Cool houseplants to try out
Staghorn fern (Platycerium) – an epiphytic tropical plant with two types of leaves. It has tough bright green antler-like foliage as well as flat basal-like leaves, which can turn brown and papery. This plant is normally sold already mounted on a piece of wood. Hang it in bright, diffused sunlight and mist regularly with water.
Zebra plant (Calathea) – this tropical plant with its lovely mottled leaves enjoys a humid atmosphere and bright diffused light. Frequent misting will prevent brown leaf edges, and regular feeding with a water-soluble fertiliser at half-strength will keep it lush.
African milk tree (Euphorbia trigona) – this is a tall, slender and erect succulent from Namibia. The dark-green branches are three-cornered and ridged, with white mottling along their entire length and short brown thorns on each ridge. Vertical ranks of spoon-shaped leaves are held on the tips and along the sides of each branch.
Dealing with rust
Rust is a fungus disease that affects many plants. To identify it, you should look for yellow or white spots forming on the upper leaves of a plant. Also, look for reddish to orange blister-like swellings called pustules on the undersides of leaves. Orange or yellow spots or streaks might appear on the undersides of the leaves too. Within these spots that form are spores which can spread to healthy plants by wind or water.
Prevention and treatment:
- Space your plants properly to encourage good air circulation.
- Avoid wetting the leaves when watering plants.
- Remove all infected parts and destroy them.
- There are many effective rust fungicides you can try. Ask your local GCA nursery for products you can use.
Rose care for June
As large shrubs and trees mature, they might start shading your roses too much. Their roots can also start robbing rose bushes from nutrients and water. June is the best month to move threatened roses to a new, prepared bed with more sun.
Pansies love the cold and there is nothing better on a chilly winter morning that gazing on to their happy faces. These annuals are perfect to plant as borders and edgings, in window boxes and in containers. Position the plants where they will receive full sun in winter but partial shade in spring and early summer. They like regular watering and fertile composted soil which drains well. Feed every two weeks with a general liquid fertiliser and remove spent flowers to encourage more.
Time for lilies
Lilium bulbs are for sale now and should be planted immediately after you have purchased them. Plant them in bold clumps between winter annuals or small shrubs and groundcovers to keep their ‘feet’ in the shade while allowing their ‘heads’ to grow into full sun.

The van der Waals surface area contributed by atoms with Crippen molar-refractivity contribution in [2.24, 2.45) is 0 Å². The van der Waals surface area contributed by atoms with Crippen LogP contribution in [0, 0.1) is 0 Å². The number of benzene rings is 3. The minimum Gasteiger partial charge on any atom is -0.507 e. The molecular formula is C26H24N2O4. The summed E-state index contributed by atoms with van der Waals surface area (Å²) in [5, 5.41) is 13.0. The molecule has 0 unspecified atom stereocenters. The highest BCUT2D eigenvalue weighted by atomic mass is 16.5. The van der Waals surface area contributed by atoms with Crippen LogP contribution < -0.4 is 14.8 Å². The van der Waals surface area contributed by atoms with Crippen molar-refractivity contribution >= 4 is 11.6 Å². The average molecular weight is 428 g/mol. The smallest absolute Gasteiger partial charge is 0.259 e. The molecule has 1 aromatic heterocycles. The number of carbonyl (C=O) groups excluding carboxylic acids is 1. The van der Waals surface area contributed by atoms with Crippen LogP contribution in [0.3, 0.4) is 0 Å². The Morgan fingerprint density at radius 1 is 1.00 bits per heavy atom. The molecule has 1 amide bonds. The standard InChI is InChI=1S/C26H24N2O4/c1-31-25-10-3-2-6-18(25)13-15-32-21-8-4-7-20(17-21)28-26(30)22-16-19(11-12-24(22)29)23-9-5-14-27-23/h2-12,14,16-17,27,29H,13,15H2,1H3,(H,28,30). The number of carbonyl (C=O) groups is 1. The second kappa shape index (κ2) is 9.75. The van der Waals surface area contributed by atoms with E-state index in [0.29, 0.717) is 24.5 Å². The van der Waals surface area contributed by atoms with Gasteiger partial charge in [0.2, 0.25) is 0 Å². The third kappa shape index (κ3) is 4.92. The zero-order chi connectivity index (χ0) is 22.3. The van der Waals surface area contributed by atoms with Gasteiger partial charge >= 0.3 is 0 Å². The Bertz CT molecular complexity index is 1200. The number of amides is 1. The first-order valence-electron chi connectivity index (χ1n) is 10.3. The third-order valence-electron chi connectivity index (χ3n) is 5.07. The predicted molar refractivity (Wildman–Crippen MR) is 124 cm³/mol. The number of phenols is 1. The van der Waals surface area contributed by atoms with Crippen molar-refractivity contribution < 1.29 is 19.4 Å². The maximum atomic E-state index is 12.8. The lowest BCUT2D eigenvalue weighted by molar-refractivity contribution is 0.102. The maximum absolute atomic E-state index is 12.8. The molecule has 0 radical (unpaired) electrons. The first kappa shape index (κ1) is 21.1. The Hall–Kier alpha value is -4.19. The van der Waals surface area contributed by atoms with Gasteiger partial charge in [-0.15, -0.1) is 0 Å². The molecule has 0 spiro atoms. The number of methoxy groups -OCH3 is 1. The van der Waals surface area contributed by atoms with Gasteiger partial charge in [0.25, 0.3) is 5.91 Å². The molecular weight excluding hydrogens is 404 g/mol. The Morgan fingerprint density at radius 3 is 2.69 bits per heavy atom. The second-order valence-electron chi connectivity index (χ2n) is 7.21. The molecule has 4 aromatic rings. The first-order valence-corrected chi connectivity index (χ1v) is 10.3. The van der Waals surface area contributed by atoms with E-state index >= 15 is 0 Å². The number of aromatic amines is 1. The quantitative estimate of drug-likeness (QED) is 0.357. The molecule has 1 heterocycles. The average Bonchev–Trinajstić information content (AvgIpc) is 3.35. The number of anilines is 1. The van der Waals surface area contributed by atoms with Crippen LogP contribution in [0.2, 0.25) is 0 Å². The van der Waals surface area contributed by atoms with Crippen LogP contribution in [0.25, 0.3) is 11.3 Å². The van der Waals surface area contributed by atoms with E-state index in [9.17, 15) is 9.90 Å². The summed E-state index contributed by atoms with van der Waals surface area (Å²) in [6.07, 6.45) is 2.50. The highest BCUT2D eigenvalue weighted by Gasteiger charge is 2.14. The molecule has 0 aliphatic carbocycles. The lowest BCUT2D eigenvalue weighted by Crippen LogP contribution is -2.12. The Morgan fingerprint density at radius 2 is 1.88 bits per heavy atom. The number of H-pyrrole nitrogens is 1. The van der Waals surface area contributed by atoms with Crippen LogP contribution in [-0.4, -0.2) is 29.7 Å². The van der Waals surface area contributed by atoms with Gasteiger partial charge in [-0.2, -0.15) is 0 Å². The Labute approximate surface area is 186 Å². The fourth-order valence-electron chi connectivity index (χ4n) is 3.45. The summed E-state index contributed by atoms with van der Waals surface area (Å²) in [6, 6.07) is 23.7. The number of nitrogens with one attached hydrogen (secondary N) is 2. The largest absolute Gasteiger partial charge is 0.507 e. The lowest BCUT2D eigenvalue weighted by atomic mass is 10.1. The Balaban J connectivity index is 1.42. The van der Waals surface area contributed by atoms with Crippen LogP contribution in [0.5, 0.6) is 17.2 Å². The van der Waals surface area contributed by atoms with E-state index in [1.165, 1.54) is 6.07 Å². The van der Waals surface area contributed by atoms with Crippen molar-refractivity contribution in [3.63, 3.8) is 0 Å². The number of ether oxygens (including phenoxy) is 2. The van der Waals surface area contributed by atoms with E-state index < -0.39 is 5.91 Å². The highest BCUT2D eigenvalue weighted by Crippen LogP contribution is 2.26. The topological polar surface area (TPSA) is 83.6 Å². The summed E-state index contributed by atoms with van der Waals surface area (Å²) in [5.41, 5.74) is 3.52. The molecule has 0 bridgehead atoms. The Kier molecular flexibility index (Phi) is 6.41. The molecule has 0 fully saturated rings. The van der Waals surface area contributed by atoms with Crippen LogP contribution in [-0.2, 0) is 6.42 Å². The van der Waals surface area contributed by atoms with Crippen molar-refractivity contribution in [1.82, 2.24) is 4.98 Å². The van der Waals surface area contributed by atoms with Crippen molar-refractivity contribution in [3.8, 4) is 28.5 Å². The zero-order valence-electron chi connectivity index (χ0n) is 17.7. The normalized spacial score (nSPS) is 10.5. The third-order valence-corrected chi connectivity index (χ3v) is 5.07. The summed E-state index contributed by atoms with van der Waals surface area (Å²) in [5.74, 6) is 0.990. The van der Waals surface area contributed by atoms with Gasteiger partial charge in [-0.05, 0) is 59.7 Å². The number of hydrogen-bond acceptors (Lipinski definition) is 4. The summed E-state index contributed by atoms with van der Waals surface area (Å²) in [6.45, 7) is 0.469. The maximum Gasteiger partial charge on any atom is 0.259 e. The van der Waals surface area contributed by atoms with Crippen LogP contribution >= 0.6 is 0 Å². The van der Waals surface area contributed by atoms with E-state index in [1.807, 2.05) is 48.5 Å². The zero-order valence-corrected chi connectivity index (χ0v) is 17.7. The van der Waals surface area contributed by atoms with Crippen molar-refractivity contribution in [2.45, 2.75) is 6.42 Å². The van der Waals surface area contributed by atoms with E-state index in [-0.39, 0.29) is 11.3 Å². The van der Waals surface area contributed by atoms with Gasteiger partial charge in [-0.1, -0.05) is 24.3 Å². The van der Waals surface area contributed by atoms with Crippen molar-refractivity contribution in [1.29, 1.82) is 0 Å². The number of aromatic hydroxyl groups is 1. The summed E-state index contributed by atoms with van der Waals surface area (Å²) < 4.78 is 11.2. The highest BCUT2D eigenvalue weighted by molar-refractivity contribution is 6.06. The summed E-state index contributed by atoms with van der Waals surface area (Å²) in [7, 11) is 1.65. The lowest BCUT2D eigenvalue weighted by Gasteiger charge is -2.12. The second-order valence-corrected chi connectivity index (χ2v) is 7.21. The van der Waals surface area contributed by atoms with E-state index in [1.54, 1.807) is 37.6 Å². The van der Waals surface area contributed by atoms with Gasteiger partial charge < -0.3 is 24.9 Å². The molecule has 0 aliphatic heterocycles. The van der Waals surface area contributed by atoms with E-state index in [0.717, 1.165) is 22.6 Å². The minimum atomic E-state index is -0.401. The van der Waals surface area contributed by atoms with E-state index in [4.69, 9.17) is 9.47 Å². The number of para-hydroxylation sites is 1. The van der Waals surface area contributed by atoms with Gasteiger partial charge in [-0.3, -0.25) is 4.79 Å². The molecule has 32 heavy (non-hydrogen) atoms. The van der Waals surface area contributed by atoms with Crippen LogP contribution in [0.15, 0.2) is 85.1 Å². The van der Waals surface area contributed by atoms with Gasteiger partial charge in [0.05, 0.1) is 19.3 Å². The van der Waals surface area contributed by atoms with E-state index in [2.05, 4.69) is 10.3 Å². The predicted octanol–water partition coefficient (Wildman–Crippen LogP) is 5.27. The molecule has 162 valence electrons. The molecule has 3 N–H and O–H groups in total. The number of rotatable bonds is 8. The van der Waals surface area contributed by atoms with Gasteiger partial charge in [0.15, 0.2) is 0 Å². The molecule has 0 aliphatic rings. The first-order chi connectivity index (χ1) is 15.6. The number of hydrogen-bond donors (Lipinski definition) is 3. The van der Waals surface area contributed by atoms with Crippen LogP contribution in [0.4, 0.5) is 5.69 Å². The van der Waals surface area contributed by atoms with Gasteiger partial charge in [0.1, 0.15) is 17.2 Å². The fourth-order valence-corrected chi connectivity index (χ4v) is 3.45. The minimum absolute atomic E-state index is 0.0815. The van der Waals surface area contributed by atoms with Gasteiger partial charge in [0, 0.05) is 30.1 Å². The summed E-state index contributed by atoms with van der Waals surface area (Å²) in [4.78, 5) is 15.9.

(Gauteng, Free State, Northern Cape, North West, Mpumalanga and Limpopo)
- Plant new roses, vines and fruit trees, along with blossom trees, like flowering peach, plum, cherry, quince and crab apple. The bees love their spring blossoms.
- Prune deciduous fruit trees (i.e. plums, apricots, apples, pears), at the end of June and spray with a fungicide. Visit your local GCA Garden Centre for the best product to use.
- Conifers are magnificent in winter. The slender and dark green Cupressus sempervirens ‘Stricta’ can grow to a glorious height of 20m. You can stop them from growing too high by cutting across their growth points. If you continuously ‘shave’ their side branches with sharp scissors you will turn them into fashionable green garden pillars.
- Remove any green growth from variegated plants like Coprosmas, or the plants will revert to green.
- Tangy leaves, like rocket (Eruca sativa) are tops for sowing and growing in winter. The seeds germinate quickly in a sunny spot. You will soon have lots of peppery leaves to use in healthy salads. Cooler weather does not encourage these plants to bolt and set seed as fast as they would in summer.
(Western Cape, Eastern Cape, and KwaZulu-Natal)
- If your gravel areas are smothered in weeds and the gravel keeps on disappearing into the soil, it might be a good idea to rake the stones onto a heap away from the area. Next lay down a layer of weed matting – a strong membrane sold by the roll, which allows water and air through, while smothering germinating weed seed. This material also prevents gravel chips from sinking into the soil.
- Use excess autumn leaves to make leaf mould in black plastic bags and also toss them in thin layers on the compost heap.
- Fertilise citrus trees this month. Additional foliar feeding with a soluble fertiliser for young lemon trees and those growing in pots is beneficial. Correct yellowing leaves with a micro-element mixture.
- Fertilise papaws and keep mango trees dry until the end of July, to encourage good flowering.
- Think of vygies – they grow all over the wilds and turn spring into real veld magic. But, by that time, they become scarce in nurseries as everybody wants them. So, jump the gun and buy all kinds of vygies (even if they are not in flower yet!) to plant in those often neglected and dry areas of the garden, like a pavement.